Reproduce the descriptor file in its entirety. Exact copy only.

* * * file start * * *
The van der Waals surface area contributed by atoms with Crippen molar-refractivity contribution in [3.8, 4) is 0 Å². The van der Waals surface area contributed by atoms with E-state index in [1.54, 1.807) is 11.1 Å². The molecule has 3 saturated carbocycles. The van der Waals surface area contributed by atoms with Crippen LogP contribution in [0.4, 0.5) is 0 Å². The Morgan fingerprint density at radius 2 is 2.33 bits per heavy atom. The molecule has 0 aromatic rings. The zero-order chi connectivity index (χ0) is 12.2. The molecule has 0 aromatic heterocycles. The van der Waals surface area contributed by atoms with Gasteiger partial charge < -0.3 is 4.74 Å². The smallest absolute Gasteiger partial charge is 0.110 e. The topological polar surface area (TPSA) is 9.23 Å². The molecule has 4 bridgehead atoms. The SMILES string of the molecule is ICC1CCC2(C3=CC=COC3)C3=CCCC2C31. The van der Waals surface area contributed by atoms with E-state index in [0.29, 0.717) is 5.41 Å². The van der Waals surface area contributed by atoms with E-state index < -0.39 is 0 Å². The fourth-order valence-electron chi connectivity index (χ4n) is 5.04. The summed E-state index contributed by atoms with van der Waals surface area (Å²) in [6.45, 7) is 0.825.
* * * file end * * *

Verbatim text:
The van der Waals surface area contributed by atoms with Crippen molar-refractivity contribution in [3.8, 4) is 0 Å². The van der Waals surface area contributed by atoms with E-state index in [1.54, 1.807) is 11.1 Å². The molecule has 3 saturated carbocycles. The van der Waals surface area contributed by atoms with Crippen LogP contribution in [0.4, 0.5) is 0 Å². The Morgan fingerprint density at radius 2 is 2.33 bits per heavy atom. The molecule has 0 aromatic rings. The zero-order chi connectivity index (χ0) is 12.2. The molecule has 0 aromatic heterocycles. The van der Waals surface area contributed by atoms with Gasteiger partial charge < -0.3 is 4.74 Å². The smallest absolute Gasteiger partial charge is 0.110 e. The topological polar surface area (TPSA) is 9.23 Å². The molecule has 4 bridgehead atoms. The SMILES string of the molecule is ICC1CCC2(C3=CC=COC3)C3=CCCC2C31. The van der Waals surface area contributed by atoms with E-state index in [0.29, 0.717) is 5.41 Å². The van der Waals surface area contributed by atoms with E-state index < -0.39 is 0 Å². The fourth-order valence-electron chi connectivity index (χ4n) is 5.04. The summed E-state index contributed by atoms with van der Waals surface area (Å²) in [6.45, 7) is 0.825.